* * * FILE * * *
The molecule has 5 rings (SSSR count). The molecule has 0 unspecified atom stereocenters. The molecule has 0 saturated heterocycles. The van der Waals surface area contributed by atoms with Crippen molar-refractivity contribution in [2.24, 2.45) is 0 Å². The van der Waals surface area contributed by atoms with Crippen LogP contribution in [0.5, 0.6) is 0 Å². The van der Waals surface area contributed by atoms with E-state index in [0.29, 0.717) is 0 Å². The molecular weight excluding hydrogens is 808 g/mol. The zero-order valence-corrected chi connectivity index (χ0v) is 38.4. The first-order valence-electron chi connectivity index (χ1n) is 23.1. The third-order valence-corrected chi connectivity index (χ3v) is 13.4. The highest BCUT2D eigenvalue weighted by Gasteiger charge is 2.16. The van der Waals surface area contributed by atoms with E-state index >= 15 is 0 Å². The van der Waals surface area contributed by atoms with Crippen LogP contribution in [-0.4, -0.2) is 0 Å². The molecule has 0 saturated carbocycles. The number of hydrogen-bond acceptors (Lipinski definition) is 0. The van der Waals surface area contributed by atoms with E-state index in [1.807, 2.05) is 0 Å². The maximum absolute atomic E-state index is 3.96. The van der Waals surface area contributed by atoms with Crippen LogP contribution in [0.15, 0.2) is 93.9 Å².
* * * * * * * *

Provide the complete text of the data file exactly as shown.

The molecule has 5 rings (SSSR count). The molecule has 0 unspecified atom stereocenters. The molecule has 0 saturated heterocycles. The van der Waals surface area contributed by atoms with Crippen molar-refractivity contribution in [2.24, 2.45) is 0 Å². The van der Waals surface area contributed by atoms with Crippen LogP contribution in [0.5, 0.6) is 0 Å². The van der Waals surface area contributed by atoms with E-state index in [0.29, 0.717) is 0 Å². The molecular weight excluding hydrogens is 808 g/mol. The zero-order valence-corrected chi connectivity index (χ0v) is 38.4. The first-order valence-electron chi connectivity index (χ1n) is 23.1. The third-order valence-corrected chi connectivity index (χ3v) is 13.4. The highest BCUT2D eigenvalue weighted by Gasteiger charge is 2.16. The van der Waals surface area contributed by atoms with E-state index >= 15 is 0 Å². The van der Waals surface area contributed by atoms with Crippen LogP contribution in [-0.4, -0.2) is 0 Å². The molecule has 0 saturated carbocycles. The number of hydrogen-bond acceptors (Lipinski definition) is 0. The van der Waals surface area contributed by atoms with E-state index in [1.807, 2.05) is 0 Å². The maximum absolute atomic E-state index is 3.96. The van der Waals surface area contributed by atoms with Crippen LogP contribution in [0.15, 0.2) is 93.9 Å².